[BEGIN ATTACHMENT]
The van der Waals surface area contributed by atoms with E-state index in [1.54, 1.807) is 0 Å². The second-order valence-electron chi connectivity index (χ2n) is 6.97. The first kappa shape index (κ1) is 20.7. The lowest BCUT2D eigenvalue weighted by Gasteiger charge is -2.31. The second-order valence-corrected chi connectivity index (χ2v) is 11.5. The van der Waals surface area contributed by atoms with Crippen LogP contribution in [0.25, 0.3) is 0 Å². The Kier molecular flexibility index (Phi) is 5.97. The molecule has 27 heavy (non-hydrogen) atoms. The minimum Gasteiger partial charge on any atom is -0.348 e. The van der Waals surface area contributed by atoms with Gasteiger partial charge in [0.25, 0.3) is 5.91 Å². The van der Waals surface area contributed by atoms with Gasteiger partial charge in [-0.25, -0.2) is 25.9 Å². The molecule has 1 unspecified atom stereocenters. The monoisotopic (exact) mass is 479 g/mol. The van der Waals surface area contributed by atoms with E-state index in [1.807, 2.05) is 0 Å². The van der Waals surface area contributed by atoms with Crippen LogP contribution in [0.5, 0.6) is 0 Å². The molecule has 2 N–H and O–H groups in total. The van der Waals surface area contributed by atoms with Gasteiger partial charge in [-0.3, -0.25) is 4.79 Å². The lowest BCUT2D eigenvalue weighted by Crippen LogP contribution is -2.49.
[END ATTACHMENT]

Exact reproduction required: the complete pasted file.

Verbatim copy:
The van der Waals surface area contributed by atoms with E-state index in [1.54, 1.807) is 0 Å². The second-order valence-electron chi connectivity index (χ2n) is 6.97. The first kappa shape index (κ1) is 20.7. The lowest BCUT2D eigenvalue weighted by Gasteiger charge is -2.31. The second-order valence-corrected chi connectivity index (χ2v) is 11.5. The van der Waals surface area contributed by atoms with Crippen LogP contribution in [0.25, 0.3) is 0 Å². The Kier molecular flexibility index (Phi) is 5.97. The molecule has 27 heavy (non-hydrogen) atoms. The minimum Gasteiger partial charge on any atom is -0.348 e. The van der Waals surface area contributed by atoms with Gasteiger partial charge in [0.25, 0.3) is 5.91 Å². The van der Waals surface area contributed by atoms with Gasteiger partial charge in [-0.25, -0.2) is 25.9 Å². The molecule has 1 unspecified atom stereocenters. The monoisotopic (exact) mass is 479 g/mol. The van der Waals surface area contributed by atoms with E-state index in [1.807, 2.05) is 0 Å². The van der Waals surface area contributed by atoms with Crippen LogP contribution in [0.5, 0.6) is 0 Å². The molecule has 2 N–H and O–H groups in total. The van der Waals surface area contributed by atoms with Gasteiger partial charge in [-0.3, -0.25) is 4.79 Å². The lowest BCUT2D eigenvalue weighted by Crippen LogP contribution is -2.49.